Recent legislative efforts to address modern slavery emphasise corporate disclosure as the primary regulatory tool. New modern slavery disclosure laws harden the expectation that business will conduct itself responsibly; however, they are founded on a soft approach to enforcement which is essentially outsourced to the market. This paper questions the effectiveness of this disclosure-based enforcement mechanism, which primarily relies on a narrowly defined concept of 'the market' as the basis for its regulatory strategy. Drawing on comparisons with alternative legislative enforcement frameworks to counter foreign bribery and illegal logging, this paper highlights the opportunities and limitations of reliance on market forces for regulation and suggests a path forward for enhancing the modern slavery enforcement approach.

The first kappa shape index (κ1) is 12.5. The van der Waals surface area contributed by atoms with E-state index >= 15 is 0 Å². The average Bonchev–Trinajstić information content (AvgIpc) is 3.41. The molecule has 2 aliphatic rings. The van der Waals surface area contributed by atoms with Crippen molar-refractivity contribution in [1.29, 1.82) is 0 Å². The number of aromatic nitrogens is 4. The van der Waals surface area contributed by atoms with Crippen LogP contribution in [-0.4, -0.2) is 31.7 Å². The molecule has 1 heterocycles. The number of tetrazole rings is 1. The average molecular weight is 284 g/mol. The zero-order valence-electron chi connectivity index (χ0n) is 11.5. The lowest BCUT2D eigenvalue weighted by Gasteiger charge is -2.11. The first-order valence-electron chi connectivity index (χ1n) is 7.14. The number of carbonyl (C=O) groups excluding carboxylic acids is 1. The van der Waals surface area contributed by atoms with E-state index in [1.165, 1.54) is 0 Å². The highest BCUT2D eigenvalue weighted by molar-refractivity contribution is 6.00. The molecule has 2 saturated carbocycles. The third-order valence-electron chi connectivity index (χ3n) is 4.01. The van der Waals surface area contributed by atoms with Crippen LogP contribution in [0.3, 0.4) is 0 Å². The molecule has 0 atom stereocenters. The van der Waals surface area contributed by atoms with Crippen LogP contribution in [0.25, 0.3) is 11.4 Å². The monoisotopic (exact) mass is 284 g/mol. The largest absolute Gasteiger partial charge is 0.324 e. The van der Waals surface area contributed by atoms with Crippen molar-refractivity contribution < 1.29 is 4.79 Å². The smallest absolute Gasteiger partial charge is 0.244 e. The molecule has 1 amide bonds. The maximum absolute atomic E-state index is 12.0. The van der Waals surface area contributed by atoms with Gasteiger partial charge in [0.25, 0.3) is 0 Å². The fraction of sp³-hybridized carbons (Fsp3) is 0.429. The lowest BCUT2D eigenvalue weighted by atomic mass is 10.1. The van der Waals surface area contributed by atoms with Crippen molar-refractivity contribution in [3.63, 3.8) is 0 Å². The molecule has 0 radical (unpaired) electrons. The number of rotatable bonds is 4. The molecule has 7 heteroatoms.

|Journal||Journal of Industrial Relations|
|Publication status||Accepted/In press - 2021|